Saudi Arabia's Shia minority prepared a mass funeral Monday for the victims of a mosque bombing that authorities described as an attempt by Sunni extremists to sow sectarian strife.
Organisers said they expected huge crowds to turn out in the mainly Shiite Qatif district of Eastern Province to show their respects for the 21 dead, who included two children.
Everybody "is very much anxious to participate... to express their support," one organiser said, asking not to be named.
Last Friday's suicide bombing, during the mainly weekly Muslim prayers in Kudeih village, was the second mass killing of Shiites in the kingdom since late last year.
In November, gunmen killed seven Shia in the Eastern Province town of Al-Dalwa.
Asked whether he feared a new attack during the funeral, the organiser said: "Nobody can predict anything. We have taken all precautions in coordination with local authorities."
He added that tens of thousands of people had volunteered to act as crowd marshals for the three-hour ceremony.
He said safety concerns had prompted organisers to ask women to stay away from the funeral but that a separate area had been set up for them to offer condolences after the burials.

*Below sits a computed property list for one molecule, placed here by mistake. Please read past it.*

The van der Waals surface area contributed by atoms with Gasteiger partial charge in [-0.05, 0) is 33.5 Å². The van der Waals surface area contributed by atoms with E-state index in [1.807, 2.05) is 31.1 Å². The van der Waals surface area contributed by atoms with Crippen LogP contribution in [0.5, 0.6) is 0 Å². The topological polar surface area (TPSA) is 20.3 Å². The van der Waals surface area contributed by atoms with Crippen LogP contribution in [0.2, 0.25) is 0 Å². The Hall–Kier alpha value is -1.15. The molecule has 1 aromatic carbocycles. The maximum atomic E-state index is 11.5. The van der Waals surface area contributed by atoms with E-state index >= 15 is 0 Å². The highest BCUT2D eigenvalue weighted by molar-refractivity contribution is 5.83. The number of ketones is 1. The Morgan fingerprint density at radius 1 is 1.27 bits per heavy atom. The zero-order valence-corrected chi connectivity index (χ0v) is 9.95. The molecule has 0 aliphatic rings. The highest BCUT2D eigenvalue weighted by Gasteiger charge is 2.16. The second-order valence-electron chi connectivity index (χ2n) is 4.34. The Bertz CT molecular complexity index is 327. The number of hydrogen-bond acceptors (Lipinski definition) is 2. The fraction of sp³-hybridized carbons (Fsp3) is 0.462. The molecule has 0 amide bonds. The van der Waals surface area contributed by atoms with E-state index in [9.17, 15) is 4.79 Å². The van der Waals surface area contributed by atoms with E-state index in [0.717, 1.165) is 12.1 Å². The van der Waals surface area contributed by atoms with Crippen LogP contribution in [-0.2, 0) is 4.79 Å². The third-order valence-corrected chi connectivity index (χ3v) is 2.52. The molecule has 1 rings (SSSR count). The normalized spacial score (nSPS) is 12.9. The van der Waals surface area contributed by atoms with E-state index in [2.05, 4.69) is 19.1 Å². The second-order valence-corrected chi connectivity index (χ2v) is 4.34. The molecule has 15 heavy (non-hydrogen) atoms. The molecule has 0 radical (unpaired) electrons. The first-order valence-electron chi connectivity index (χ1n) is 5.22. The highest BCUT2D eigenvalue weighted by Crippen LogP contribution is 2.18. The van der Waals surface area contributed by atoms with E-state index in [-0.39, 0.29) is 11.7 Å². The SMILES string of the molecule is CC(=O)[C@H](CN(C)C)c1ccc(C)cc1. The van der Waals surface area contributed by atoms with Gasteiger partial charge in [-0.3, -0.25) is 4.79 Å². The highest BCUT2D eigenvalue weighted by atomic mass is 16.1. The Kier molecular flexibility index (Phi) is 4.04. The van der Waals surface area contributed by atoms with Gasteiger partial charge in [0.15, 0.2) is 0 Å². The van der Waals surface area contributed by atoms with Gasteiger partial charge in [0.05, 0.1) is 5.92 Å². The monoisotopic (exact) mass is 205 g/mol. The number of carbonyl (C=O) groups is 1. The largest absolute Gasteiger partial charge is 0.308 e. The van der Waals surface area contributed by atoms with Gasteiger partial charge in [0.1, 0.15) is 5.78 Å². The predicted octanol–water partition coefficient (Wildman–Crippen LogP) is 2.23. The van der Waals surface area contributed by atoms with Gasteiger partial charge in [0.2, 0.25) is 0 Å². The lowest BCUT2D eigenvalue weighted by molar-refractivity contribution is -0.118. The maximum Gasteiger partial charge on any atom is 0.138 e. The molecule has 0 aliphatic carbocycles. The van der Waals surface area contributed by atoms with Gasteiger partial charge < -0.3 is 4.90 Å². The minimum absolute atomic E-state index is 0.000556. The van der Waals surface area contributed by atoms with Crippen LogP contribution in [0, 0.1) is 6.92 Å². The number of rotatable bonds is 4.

The Islamic State group said it carried out the bombing, the first time the jihadists, who control swathes of neighbouring Iraq and Syria, had claimed an attack in the Sunni-dominated kingdom.
The interior ministry confirmed that the bomber, a Saudi national, had links with IS, which considers Shia heretics.
It was the deadliest attack in years in Saudi Arabia and King Salman vowed on Sunday that anyone with the slightest involvement in the "heinous crime" would be punished.
Most of the kingdom's Shia live in the east, where the vast majority of the kingdom's oil reserves lie but where Shia have long complained of marginalisation.
Saudi Arabia and its Sunni Gulf neighbours joined a US-led air campaign against IS in Syria last year, raising concerns about possible retaliation in the kingdom.